But today, I've decided to pull back the curtain and talk about my travel disasters. Because my life is not perfect, my experiences are not all captured in a perfectly-composed, expertly-filtered photo, and sometimes I just get tired of the forced glossiness of blog posts. We're gettin' real over here today!
+ I went to Israel on birthright, which meant traveling with a group of close to thirty other college students. That in itself was exhausting, but it started to unravel a bit when I broke my toe while hiking in the Negev. Now, if I had to break a bone I'm lucky it was just a toe, but you try injuring yourself in the middle of a desert (hint: there's no ice. Shocker, right?). Eventually we made it to civilization (read: ICE!) and our medic helped me wrap my toe (and foot, and ankle… Ace bandages are gigantic), and I was able to hobble along okay. I'm really good at just sucking up my discomfort and powering through, but on the very last night of our trip (with a full day the next day still to come), I got an ear infection. Guys. That was almost beyond my threshold of powering through. But with only one day left before going home, I didn't have much of a choice. Needless to say, on that last day I was exhausted and gimpy and my head felt lopsided and I couldn't hear very well. Not a good look.
All this for a broken big toe.
+ I've talked about this incident before, but it bears repeating: the infamous Parisgate. We had planned to take trains around Europe on the Eurail ticket while we were backpacking, but upon arriving in Paris we realized it was Easter weekend and there were ZERO seats available on any trains to Venice. We were stuck. So we decided to bite the bullet and book flights on a budget airline. But when we got to the airport, we realized that they had completely screwed us and changed the date of our tickets without alerting us. So we were all but forced to pay several hundred extra euros to change our tickets to when we actually needed them. There were some tears shed in the airport, but we did eventually make it to Venice and immediately drowned our rage in gelato and a walk along the canals. (But I still harbor a bit of a grudge against Paris and the unfriendly attendants at both the train station and the airport for this situation. It was completely miserable.)
+ Honestly, Eurotrip itself could be looked at as a two-and-a-half-week disaster. Not only was there Parisgate, but almost every subsequent city had its problems. In Venice my plantar fasciitis started to act up, which left me with severe foot pain and had me hobbling around the city (and for the rest of the trip, in varying degrees). In Berlin, I killed my tailbone during our bike tour, making it excessively painful to do things like bend at the waist and, y'know, sit down. And in Copenhagen, I somehow managed to bruise one of my Achilles heels which, once again, left me with severe pain and no choice but to hobble around some more. Long story short: Europe absolutely kicked the crap out of me. I returned to London and essentially hibernated (and recuperated) for a week.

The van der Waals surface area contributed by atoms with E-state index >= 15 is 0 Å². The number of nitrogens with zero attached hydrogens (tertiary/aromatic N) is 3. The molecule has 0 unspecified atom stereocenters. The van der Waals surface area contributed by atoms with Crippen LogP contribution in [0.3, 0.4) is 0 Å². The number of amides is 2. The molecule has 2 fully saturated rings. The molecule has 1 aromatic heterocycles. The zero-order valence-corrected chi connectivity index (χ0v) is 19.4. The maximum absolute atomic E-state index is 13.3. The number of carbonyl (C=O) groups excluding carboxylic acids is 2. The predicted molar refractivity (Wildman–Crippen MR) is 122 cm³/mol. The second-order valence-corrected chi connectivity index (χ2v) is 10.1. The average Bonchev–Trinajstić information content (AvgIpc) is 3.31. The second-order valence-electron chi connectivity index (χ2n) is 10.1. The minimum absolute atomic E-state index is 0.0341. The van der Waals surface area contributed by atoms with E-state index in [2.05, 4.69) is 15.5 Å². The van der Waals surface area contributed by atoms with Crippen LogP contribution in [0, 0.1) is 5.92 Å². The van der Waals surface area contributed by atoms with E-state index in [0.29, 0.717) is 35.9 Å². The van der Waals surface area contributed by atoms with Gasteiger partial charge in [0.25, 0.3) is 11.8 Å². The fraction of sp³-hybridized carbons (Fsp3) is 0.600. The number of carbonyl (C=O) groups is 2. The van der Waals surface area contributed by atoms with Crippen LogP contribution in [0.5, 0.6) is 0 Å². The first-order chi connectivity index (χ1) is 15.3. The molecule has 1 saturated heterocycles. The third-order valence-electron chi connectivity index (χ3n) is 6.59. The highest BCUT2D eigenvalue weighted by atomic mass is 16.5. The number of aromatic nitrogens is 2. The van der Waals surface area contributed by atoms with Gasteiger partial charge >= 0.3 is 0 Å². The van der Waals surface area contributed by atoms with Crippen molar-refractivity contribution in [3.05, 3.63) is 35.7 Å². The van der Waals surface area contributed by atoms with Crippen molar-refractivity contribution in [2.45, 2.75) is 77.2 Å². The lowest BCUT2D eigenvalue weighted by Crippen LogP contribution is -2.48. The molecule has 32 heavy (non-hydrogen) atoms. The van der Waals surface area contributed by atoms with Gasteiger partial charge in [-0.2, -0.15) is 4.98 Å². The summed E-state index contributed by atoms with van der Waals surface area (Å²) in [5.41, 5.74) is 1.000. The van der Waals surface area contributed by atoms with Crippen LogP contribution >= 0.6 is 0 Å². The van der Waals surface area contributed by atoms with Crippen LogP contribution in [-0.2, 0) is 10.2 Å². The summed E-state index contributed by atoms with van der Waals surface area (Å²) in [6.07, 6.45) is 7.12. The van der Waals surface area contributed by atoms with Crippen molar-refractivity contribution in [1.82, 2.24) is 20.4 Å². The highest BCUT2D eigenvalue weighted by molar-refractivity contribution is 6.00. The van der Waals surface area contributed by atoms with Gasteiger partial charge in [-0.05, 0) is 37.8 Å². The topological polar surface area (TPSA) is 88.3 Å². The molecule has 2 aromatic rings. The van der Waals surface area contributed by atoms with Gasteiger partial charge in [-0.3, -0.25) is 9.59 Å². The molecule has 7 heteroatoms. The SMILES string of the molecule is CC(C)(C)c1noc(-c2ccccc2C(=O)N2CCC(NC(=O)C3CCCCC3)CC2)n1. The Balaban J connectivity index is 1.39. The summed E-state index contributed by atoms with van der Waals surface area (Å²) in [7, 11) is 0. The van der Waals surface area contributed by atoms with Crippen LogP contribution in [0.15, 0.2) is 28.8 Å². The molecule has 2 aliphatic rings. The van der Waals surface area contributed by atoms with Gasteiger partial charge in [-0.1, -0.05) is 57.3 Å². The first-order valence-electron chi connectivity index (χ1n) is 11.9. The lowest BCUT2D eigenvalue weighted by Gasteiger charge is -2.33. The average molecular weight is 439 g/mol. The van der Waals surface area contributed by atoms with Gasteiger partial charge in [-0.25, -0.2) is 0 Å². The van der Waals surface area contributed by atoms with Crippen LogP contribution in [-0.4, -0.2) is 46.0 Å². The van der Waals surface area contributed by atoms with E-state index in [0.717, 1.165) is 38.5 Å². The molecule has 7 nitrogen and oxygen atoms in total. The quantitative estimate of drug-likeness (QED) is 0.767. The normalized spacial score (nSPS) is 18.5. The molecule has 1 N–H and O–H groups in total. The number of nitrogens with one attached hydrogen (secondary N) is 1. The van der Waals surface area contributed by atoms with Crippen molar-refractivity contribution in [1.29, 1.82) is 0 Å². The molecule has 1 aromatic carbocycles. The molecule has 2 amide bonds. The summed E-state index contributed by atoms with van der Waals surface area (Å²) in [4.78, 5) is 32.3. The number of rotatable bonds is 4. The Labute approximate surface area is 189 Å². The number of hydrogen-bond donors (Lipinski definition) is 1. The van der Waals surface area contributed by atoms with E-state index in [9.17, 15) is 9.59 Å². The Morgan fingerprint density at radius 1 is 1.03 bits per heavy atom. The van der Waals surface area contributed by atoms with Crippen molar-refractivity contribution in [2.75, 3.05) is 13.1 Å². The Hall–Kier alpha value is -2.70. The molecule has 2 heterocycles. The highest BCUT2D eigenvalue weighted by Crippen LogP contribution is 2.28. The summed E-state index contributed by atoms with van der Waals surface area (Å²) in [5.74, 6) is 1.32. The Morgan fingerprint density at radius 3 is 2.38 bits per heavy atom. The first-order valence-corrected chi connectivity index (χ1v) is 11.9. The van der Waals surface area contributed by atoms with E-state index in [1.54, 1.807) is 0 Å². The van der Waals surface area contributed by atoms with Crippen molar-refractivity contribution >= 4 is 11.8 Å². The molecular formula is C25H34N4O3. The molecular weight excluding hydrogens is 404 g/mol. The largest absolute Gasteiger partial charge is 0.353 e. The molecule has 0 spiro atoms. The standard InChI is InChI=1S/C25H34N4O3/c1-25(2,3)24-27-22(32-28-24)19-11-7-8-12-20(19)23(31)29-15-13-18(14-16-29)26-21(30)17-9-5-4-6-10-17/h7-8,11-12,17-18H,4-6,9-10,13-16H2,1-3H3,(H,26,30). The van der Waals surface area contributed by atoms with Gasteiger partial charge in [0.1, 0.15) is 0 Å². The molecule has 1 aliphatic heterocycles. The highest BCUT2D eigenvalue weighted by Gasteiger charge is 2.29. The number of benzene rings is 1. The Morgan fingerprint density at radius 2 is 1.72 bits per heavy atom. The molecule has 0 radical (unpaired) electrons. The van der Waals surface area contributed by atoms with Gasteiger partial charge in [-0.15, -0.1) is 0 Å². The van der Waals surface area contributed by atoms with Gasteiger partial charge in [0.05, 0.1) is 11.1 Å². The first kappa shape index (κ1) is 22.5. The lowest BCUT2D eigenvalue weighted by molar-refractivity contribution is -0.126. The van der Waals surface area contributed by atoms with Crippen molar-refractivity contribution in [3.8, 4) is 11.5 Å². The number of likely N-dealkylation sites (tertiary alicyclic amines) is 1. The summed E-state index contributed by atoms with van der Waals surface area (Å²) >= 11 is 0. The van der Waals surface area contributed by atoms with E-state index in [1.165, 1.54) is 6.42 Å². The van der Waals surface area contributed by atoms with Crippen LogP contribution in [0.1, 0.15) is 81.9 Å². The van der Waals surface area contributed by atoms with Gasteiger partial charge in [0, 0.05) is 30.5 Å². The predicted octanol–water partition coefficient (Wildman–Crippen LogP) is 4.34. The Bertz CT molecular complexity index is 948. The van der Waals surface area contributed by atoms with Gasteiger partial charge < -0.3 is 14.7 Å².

The best friends are the ones who offer to carry you around Europe because it feels like there's a knife in your foot. :)
+ While I've never missed a flight (*knocks on wood* *throws salt over shoulder* *runs outside to search for a four-leaf clover*), I've certainly had my share of near misses. Like, 90% of my flight connections through the Dallas airport. And that time in Cardiff when we realized we had no idea where we were supposed to catch our bus back to London and ended up sprinting around the bus station trying to find it. Good times. Goooooood times.
Now, I'm not writing all of this to complain about it. Those injuries and extra costs and panic may have seemed catastrophic in the moment, but now I look back and can laugh about all of it. (Except Parisgate. I'm still angry about that.) Everything that's happened has given me great stories to tell! And when you're climbing a mountain with a broken toe, it puts into stark relief just where your priorities lie; a lifetime of memories is so much more important than a moment (or several hours) of discomfort (or extreme pain).
So, let's hear it! What are some of YOUR travel disasters?